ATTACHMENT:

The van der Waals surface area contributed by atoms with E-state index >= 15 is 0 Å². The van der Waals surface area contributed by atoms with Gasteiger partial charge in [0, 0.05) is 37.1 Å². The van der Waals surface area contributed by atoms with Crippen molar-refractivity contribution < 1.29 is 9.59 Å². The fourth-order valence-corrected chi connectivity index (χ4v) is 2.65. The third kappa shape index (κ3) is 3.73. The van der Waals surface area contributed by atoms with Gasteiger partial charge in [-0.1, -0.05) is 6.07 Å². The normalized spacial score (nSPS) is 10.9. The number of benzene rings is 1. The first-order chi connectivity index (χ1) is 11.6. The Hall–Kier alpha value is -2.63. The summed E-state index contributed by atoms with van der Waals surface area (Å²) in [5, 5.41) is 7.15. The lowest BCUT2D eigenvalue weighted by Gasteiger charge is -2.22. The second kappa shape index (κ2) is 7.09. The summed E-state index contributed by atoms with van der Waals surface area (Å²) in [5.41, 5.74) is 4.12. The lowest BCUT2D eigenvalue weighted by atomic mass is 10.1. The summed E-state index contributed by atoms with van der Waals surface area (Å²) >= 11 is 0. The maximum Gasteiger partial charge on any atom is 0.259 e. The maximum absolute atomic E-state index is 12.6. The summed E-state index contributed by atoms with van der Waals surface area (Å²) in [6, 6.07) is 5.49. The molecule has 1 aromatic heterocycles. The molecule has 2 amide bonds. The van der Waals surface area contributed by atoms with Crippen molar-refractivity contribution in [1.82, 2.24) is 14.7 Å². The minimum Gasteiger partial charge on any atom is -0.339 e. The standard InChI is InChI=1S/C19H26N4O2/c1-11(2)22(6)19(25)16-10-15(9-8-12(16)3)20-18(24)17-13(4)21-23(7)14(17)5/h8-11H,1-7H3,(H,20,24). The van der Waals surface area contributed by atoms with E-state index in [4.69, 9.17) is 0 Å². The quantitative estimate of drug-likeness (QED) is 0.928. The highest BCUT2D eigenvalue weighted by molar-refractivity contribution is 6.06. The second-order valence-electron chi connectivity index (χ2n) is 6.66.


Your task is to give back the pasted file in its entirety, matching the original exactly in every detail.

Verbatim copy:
The van der Waals surface area contributed by atoms with E-state index >= 15 is 0 Å². The van der Waals surface area contributed by atoms with Gasteiger partial charge in [0, 0.05) is 37.1 Å². The van der Waals surface area contributed by atoms with Crippen molar-refractivity contribution < 1.29 is 9.59 Å². The fourth-order valence-corrected chi connectivity index (χ4v) is 2.65. The third kappa shape index (κ3) is 3.73. The van der Waals surface area contributed by atoms with Gasteiger partial charge in [-0.1, -0.05) is 6.07 Å². The normalized spacial score (nSPS) is 10.9. The number of benzene rings is 1. The first-order chi connectivity index (χ1) is 11.6. The Hall–Kier alpha value is -2.63. The summed E-state index contributed by atoms with van der Waals surface area (Å²) in [5, 5.41) is 7.15. The lowest BCUT2D eigenvalue weighted by Gasteiger charge is -2.22. The second kappa shape index (κ2) is 7.09. The summed E-state index contributed by atoms with van der Waals surface area (Å²) in [5.41, 5.74) is 4.12. The lowest BCUT2D eigenvalue weighted by atomic mass is 10.1. The summed E-state index contributed by atoms with van der Waals surface area (Å²) >= 11 is 0. The maximum Gasteiger partial charge on any atom is 0.259 e. The maximum absolute atomic E-state index is 12.6. The summed E-state index contributed by atoms with van der Waals surface area (Å²) in [6, 6.07) is 5.49. The molecule has 1 aromatic heterocycles. The molecule has 2 amide bonds. The van der Waals surface area contributed by atoms with Crippen molar-refractivity contribution in [1.82, 2.24) is 14.7 Å². The minimum Gasteiger partial charge on any atom is -0.339 e. The standard InChI is InChI=1S/C19H26N4O2/c1-11(2)22(6)19(25)16-10-15(9-8-12(16)3)20-18(24)17-13(4)21-23(7)14(17)5/h8-11H,1-7H3,(H,20,24). The van der Waals surface area contributed by atoms with E-state index in [4.69, 9.17) is 0 Å². The quantitative estimate of drug-likeness (QED) is 0.928. The highest BCUT2D eigenvalue weighted by molar-refractivity contribution is 6.06. The second-order valence-electron chi connectivity index (χ2n) is 6.66.